Ah, but then we get to the fine print. There are three exceptions to the mandatory CCS: the judge can give a defendant a prison sentence if the defendant had a firearm, caused physical harm, or violated his bond when he committed the offense. There's a problem here, though, too, Under Blakely and Apprendi, the "maximum sentence" that a defendant can receive is the maximum sentence a judge can impose based upon findings made by a jury or admitted by the defendant. Let's say, for example, that the defendant pleads guilty to aggravated assault under the "physical harm" subsection, or is convicted by a jury. Well, that's a finding that he committed physical harm, so there's no problem with the judge imposing a prison sentence: the finding of harm takes it out of the mandatory CCS provision.
But what if a defendant pleads, or is convicted, of the "deadly weapon" provision of aggravated assault? A firearm is always a deadly weapon, but a deadly weapon isn't necessarily a firearm. The finding that the defendant committed the offense with a firearm, which is necessary to impose a prison sentence, is "judicial fact-finding" under Blakely, and isn't allowed. The "maximum sentence" then becomes community control sanctions.
That the new statute requires fact-finding which violates Blakely was the conclusion reached by one Common Pleas judge last November -- Judge Pepple of Auglaize County (opinion here). The case involved a defendant charged with breaking and entering and safecracking, both 5th degree non-violent felonies. The defendant had been convicted of prior felonies; in fact, he was on post-release control when he committed the crimes, a fact to which he stipulated. That didn't play any part in Pepple's decision, as far as can be determined; in fact, the judge apparently agreed that the "two-year" provision applied to felonies as well as violent misdemeanors, and the defendant's priors were beyond that period. Nonetheless, the defendant was not only given a prison sentence, but consecutive sentences.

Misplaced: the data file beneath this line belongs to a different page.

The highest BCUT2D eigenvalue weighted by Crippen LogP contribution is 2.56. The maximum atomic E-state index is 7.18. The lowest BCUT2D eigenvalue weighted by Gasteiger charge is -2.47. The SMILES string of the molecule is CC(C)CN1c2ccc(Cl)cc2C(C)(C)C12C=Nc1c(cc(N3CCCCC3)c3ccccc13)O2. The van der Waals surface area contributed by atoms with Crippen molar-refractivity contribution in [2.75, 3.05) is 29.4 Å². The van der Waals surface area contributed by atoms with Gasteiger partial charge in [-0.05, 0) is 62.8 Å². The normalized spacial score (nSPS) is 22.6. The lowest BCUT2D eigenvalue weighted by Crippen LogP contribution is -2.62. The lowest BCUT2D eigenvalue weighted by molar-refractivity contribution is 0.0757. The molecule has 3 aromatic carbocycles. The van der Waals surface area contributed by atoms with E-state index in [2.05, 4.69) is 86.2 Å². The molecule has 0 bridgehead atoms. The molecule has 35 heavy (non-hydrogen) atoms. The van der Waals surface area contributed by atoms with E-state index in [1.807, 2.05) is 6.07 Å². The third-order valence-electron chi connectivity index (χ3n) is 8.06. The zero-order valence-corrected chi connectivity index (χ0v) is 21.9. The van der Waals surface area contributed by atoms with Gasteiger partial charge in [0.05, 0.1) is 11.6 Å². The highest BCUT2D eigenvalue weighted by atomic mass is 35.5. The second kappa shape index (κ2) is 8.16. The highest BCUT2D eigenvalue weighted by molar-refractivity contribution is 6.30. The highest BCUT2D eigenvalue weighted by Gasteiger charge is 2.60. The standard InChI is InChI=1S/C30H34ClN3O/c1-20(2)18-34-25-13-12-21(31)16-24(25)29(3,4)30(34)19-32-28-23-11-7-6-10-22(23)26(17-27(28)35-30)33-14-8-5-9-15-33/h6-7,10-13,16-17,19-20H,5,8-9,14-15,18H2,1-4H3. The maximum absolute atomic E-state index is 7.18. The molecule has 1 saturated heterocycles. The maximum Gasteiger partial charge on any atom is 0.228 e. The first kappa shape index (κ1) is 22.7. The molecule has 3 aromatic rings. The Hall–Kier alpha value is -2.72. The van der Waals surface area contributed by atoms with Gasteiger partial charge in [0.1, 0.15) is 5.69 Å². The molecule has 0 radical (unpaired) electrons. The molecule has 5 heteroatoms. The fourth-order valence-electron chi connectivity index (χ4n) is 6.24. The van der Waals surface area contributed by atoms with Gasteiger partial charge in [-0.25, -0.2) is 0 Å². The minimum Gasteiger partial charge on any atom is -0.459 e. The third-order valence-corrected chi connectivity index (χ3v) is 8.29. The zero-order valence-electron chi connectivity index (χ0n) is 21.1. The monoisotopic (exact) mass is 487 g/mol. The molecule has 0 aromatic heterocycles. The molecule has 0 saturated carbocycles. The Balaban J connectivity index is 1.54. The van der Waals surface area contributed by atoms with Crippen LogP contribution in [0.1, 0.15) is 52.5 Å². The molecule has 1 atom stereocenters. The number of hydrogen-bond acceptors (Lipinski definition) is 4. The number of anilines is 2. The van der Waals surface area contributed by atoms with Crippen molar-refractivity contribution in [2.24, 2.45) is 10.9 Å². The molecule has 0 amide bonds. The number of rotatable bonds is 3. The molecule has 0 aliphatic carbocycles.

How? Pepple engaged in an extended discussion of Blakely and its progeny, correctly concluding that the statute required judicial fact-finding before allowing a defendant to be sentenced to prison. What that had to do with the defendant isn't clear; the offenses he committed didn't involve physical harm, a firearm, or him being on bond. Pepple concluded that the judicial fact-finding was unconstitutional, and therefore that rendered the statute invalid, and he could do what he wanted as far as deciding whether prison was appropriate.
But that's the wrong remedy. If the portions requiring judicial fact-finding are stricken, what you're left with is a statute that requires every 4th and 5th degree felon who hasn't committed a crime within the past two years to be sentenced to community control sanctions, regardless of what he did, because at that point the exceptions to mandatory CCS have been eliminated. The only thing you're left with is the portion mandating CCS.
So here's what you need to know about 2929.13(B)(1): if your client hasn't been convicted of a felony or a misdemeanor within the past two years, he has to be given community control sanctions for a nonviolent 4th or 5th degree felony, unless there's a jury finding or an admission that he caused physical harm, had a firearm, or committed the offense while out on bond.
Tomorrow, I'll take a look-back at the 8th District's decisions over the past year, and on Thursday we'll take a look at what you need to know about consecutive sentencing under HB 86.